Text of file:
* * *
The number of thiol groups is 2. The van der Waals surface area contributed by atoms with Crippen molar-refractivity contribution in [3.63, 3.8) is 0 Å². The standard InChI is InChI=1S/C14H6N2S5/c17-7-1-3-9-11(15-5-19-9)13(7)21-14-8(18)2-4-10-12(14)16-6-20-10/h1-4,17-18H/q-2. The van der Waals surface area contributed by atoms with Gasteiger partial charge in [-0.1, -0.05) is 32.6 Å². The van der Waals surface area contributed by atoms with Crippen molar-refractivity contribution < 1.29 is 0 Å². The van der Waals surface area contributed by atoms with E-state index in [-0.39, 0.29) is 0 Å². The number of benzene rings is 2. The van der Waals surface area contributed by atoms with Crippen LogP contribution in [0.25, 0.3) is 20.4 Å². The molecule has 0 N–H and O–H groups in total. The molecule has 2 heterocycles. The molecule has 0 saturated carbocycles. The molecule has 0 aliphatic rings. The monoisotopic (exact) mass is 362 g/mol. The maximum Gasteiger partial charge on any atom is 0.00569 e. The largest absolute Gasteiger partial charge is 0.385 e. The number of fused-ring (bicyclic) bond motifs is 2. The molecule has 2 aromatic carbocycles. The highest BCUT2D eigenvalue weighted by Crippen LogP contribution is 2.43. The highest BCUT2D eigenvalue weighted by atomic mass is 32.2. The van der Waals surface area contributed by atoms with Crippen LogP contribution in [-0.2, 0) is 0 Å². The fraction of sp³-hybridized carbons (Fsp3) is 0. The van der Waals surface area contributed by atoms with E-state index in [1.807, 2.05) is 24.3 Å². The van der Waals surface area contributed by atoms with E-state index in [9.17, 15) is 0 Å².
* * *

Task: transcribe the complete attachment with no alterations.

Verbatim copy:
The number of thiol groups is 2. The van der Waals surface area contributed by atoms with Crippen molar-refractivity contribution in [3.63, 3.8) is 0 Å². The standard InChI is InChI=1S/C14H6N2S5/c17-7-1-3-9-11(15-5-19-9)13(7)21-14-8(18)2-4-10-12(14)16-6-20-10/h1-4,17-18H/q-2. The van der Waals surface area contributed by atoms with Gasteiger partial charge in [-0.1, -0.05) is 32.6 Å². The van der Waals surface area contributed by atoms with Crippen molar-refractivity contribution < 1.29 is 0 Å². The van der Waals surface area contributed by atoms with E-state index in [-0.39, 0.29) is 0 Å². The number of benzene rings is 2. The van der Waals surface area contributed by atoms with Crippen LogP contribution in [0.25, 0.3) is 20.4 Å². The molecule has 0 N–H and O–H groups in total. The molecule has 2 heterocycles. The molecule has 0 saturated carbocycles. The molecule has 0 aliphatic rings. The monoisotopic (exact) mass is 362 g/mol. The maximum Gasteiger partial charge on any atom is 0.00569 e. The largest absolute Gasteiger partial charge is 0.385 e. The number of fused-ring (bicyclic) bond motifs is 2. The molecule has 2 aromatic carbocycles. The highest BCUT2D eigenvalue weighted by Crippen LogP contribution is 2.43. The highest BCUT2D eigenvalue weighted by atomic mass is 32.2. The van der Waals surface area contributed by atoms with Crippen LogP contribution in [-0.2, 0) is 0 Å². The fraction of sp³-hybridized carbons (Fsp3) is 0. The van der Waals surface area contributed by atoms with E-state index in [1.807, 2.05) is 24.3 Å². The van der Waals surface area contributed by atoms with E-state index in [9.17, 15) is 0 Å².